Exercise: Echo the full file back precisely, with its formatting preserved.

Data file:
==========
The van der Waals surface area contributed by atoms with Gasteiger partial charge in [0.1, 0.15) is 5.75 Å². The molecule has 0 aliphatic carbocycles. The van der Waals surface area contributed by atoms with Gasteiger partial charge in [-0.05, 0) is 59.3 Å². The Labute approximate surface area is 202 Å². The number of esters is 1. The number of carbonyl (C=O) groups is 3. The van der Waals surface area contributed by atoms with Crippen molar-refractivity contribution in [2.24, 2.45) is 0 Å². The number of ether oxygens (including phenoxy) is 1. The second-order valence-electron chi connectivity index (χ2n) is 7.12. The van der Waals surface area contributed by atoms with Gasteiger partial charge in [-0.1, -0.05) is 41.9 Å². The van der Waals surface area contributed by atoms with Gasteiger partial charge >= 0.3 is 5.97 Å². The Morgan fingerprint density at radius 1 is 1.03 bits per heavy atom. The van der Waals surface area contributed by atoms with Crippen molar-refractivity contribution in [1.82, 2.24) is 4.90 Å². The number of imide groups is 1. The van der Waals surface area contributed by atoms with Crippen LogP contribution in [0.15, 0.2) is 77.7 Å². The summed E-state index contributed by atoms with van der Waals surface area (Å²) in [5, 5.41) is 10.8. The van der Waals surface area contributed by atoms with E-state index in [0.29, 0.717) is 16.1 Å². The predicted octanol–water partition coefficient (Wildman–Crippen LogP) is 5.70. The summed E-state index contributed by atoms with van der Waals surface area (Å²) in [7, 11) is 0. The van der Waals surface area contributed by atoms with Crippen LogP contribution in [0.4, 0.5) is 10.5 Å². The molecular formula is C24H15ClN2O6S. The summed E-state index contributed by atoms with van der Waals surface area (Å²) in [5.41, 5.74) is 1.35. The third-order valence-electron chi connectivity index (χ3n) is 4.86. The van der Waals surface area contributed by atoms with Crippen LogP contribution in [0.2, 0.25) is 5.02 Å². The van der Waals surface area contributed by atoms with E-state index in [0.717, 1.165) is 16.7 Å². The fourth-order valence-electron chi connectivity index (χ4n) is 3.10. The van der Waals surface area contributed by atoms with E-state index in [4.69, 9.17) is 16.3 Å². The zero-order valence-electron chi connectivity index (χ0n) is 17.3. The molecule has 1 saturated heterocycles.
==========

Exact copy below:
The van der Waals surface area contributed by atoms with Gasteiger partial charge in [0.1, 0.15) is 5.75 Å². The molecule has 0 aliphatic carbocycles. The van der Waals surface area contributed by atoms with Gasteiger partial charge in [-0.05, 0) is 59.3 Å². The Labute approximate surface area is 202 Å². The number of esters is 1. The number of carbonyl (C=O) groups is 3. The van der Waals surface area contributed by atoms with Crippen molar-refractivity contribution in [2.24, 2.45) is 0 Å². The number of ether oxygens (including phenoxy) is 1. The second-order valence-electron chi connectivity index (χ2n) is 7.12. The van der Waals surface area contributed by atoms with Gasteiger partial charge in [-0.1, -0.05) is 41.9 Å². The van der Waals surface area contributed by atoms with Gasteiger partial charge >= 0.3 is 5.97 Å². The Morgan fingerprint density at radius 1 is 1.03 bits per heavy atom. The van der Waals surface area contributed by atoms with Crippen molar-refractivity contribution in [1.82, 2.24) is 4.90 Å². The number of imide groups is 1. The van der Waals surface area contributed by atoms with Crippen LogP contribution in [0.15, 0.2) is 77.7 Å². The summed E-state index contributed by atoms with van der Waals surface area (Å²) in [5, 5.41) is 10.8. The van der Waals surface area contributed by atoms with E-state index in [0.29, 0.717) is 16.1 Å². The predicted octanol–water partition coefficient (Wildman–Crippen LogP) is 5.70. The summed E-state index contributed by atoms with van der Waals surface area (Å²) in [7, 11) is 0. The van der Waals surface area contributed by atoms with Crippen LogP contribution in [0.4, 0.5) is 10.5 Å². The molecular formula is C24H15ClN2O6S. The summed E-state index contributed by atoms with van der Waals surface area (Å²) in [5.41, 5.74) is 1.35. The third-order valence-electron chi connectivity index (χ3n) is 4.86. The van der Waals surface area contributed by atoms with Crippen LogP contribution in [0.2, 0.25) is 5.02 Å². The van der Waals surface area contributed by atoms with E-state index in [0.717, 1.165) is 16.7 Å². The fourth-order valence-electron chi connectivity index (χ4n) is 3.10. The van der Waals surface area contributed by atoms with E-state index in [4.69, 9.17) is 16.3 Å². The zero-order valence-electron chi connectivity index (χ0n) is 17.3. The molecule has 1 saturated heterocycles.